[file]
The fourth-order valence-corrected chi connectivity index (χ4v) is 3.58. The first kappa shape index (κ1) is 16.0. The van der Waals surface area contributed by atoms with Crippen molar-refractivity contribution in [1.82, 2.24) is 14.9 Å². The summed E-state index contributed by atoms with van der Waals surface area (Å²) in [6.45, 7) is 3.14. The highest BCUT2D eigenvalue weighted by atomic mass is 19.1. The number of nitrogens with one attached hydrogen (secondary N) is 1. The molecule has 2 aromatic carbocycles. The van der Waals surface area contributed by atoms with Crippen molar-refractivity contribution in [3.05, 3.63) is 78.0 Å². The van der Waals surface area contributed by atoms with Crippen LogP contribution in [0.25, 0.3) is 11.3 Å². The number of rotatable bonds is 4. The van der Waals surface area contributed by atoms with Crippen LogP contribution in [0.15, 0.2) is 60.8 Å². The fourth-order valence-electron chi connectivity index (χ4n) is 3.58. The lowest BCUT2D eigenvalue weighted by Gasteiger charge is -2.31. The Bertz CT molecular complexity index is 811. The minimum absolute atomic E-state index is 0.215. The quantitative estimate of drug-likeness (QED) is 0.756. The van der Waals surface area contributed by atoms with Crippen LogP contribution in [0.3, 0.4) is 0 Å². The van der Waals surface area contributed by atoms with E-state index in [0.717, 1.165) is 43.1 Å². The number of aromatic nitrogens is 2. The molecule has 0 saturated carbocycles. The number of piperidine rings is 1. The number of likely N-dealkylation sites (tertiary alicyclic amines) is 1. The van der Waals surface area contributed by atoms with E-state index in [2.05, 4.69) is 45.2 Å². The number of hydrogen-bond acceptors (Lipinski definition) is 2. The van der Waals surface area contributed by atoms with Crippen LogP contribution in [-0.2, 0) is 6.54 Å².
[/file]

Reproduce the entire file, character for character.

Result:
The fourth-order valence-corrected chi connectivity index (χ4v) is 3.58. The first kappa shape index (κ1) is 16.0. The van der Waals surface area contributed by atoms with Crippen molar-refractivity contribution in [1.82, 2.24) is 14.9 Å². The summed E-state index contributed by atoms with van der Waals surface area (Å²) in [6.45, 7) is 3.14. The highest BCUT2D eigenvalue weighted by atomic mass is 19.1. The number of nitrogens with one attached hydrogen (secondary N) is 1. The molecule has 2 aromatic carbocycles. The van der Waals surface area contributed by atoms with Crippen molar-refractivity contribution in [3.05, 3.63) is 78.0 Å². The van der Waals surface area contributed by atoms with Crippen LogP contribution in [0.25, 0.3) is 11.3 Å². The number of rotatable bonds is 4. The van der Waals surface area contributed by atoms with Crippen LogP contribution in [0.15, 0.2) is 60.8 Å². The fourth-order valence-electron chi connectivity index (χ4n) is 3.58. The lowest BCUT2D eigenvalue weighted by Gasteiger charge is -2.31. The Bertz CT molecular complexity index is 811. The minimum absolute atomic E-state index is 0.215. The quantitative estimate of drug-likeness (QED) is 0.756. The van der Waals surface area contributed by atoms with Crippen LogP contribution in [0.3, 0.4) is 0 Å². The van der Waals surface area contributed by atoms with E-state index in [0.717, 1.165) is 43.1 Å². The number of aromatic nitrogens is 2. The molecule has 0 saturated carbocycles. The number of piperidine rings is 1. The number of likely N-dealkylation sites (tertiary alicyclic amines) is 1. The van der Waals surface area contributed by atoms with E-state index in [2.05, 4.69) is 45.2 Å². The number of hydrogen-bond acceptors (Lipinski definition) is 2. The van der Waals surface area contributed by atoms with Crippen LogP contribution in [-0.2, 0) is 6.54 Å².